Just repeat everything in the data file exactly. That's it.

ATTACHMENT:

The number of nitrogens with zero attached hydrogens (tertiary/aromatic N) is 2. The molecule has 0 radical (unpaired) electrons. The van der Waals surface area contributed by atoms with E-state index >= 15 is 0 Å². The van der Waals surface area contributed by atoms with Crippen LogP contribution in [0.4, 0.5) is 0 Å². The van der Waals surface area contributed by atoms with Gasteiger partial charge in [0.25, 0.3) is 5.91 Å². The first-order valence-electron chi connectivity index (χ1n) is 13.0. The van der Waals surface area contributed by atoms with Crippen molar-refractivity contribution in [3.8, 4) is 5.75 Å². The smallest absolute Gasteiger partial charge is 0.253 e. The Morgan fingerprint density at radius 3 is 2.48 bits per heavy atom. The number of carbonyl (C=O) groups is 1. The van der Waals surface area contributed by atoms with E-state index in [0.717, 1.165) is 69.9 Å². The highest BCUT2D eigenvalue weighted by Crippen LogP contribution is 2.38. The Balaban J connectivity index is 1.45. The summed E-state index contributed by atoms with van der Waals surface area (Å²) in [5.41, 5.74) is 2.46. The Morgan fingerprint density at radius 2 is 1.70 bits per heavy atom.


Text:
The number of nitrogens with zero attached hydrogens (tertiary/aromatic N) is 2. The molecule has 0 radical (unpaired) electrons. The van der Waals surface area contributed by atoms with E-state index >= 15 is 0 Å². The van der Waals surface area contributed by atoms with Crippen LogP contribution in [0.4, 0.5) is 0 Å². The van der Waals surface area contributed by atoms with Gasteiger partial charge in [0.25, 0.3) is 5.91 Å². The first-order valence-electron chi connectivity index (χ1n) is 13.0. The van der Waals surface area contributed by atoms with Crippen molar-refractivity contribution in [3.8, 4) is 5.75 Å². The smallest absolute Gasteiger partial charge is 0.253 e. The Morgan fingerprint density at radius 3 is 2.48 bits per heavy atom. The number of carbonyl (C=O) groups is 1. The van der Waals surface area contributed by atoms with E-state index in [0.717, 1.165) is 69.9 Å². The highest BCUT2D eigenvalue weighted by Crippen LogP contribution is 2.38. The Balaban J connectivity index is 1.45. The summed E-state index contributed by atoms with van der Waals surface area (Å²) in [5.41, 5.74) is 2.46. The Morgan fingerprint density at radius 2 is 1.70 bits per heavy atom.